Someone on the internet asks:

I don't get why $\ln(e^x) = e^{\ln(x)}$. Can you explain?

Of course I can! Or at least, I can try; the easy answer is to say 'by definition', but that doesn't help you much.

$\log_n(x)$ answers the question "what power would I raise $n$ to, to get $x$?" For example, $\log_{10}(100) = 2$, because $10^2 = 100$.

$\ln$ is the same thing as $\log_e$ , by definition. So, $\ln( e^x )$ answers the question "what power would I raise $e$ to, to get $e^x$?" -- which is clearly $x$.

Similarly, $e^{\ln(x)}$ is $e$ to the power of "whatever you raise $e$ to the power of to get $x$" -- and if you raise $e$ to that power, you get $x$.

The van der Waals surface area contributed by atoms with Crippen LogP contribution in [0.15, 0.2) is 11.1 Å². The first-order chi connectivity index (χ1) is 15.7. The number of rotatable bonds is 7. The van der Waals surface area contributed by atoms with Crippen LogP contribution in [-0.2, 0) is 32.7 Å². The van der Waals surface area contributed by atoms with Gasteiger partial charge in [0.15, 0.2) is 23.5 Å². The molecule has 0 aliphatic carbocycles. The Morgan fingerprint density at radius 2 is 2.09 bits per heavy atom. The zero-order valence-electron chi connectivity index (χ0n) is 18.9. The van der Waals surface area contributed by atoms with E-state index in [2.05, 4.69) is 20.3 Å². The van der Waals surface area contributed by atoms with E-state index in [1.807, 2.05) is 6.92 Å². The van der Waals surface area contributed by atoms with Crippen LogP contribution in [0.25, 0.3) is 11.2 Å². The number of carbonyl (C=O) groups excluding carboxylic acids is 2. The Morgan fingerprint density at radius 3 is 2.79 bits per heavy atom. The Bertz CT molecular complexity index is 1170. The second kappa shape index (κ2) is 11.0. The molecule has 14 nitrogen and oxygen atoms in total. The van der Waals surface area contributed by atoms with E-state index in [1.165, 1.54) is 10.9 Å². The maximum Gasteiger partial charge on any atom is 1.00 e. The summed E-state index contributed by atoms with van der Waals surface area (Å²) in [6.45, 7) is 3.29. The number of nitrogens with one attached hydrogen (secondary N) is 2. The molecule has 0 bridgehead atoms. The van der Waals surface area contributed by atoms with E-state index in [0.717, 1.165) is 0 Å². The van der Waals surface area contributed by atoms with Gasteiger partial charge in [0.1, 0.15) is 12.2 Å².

## Colin

Colin is a Weymouth maths tutor, author of several Maths For Dummies books and A-level maths guides. He started Flying Colours Maths in 2008.
He lives with an espresso pot and nothing to prove.

## MathbloggingAll

Why logs and exponentials undo each other http://t.co/NduhcAb7yo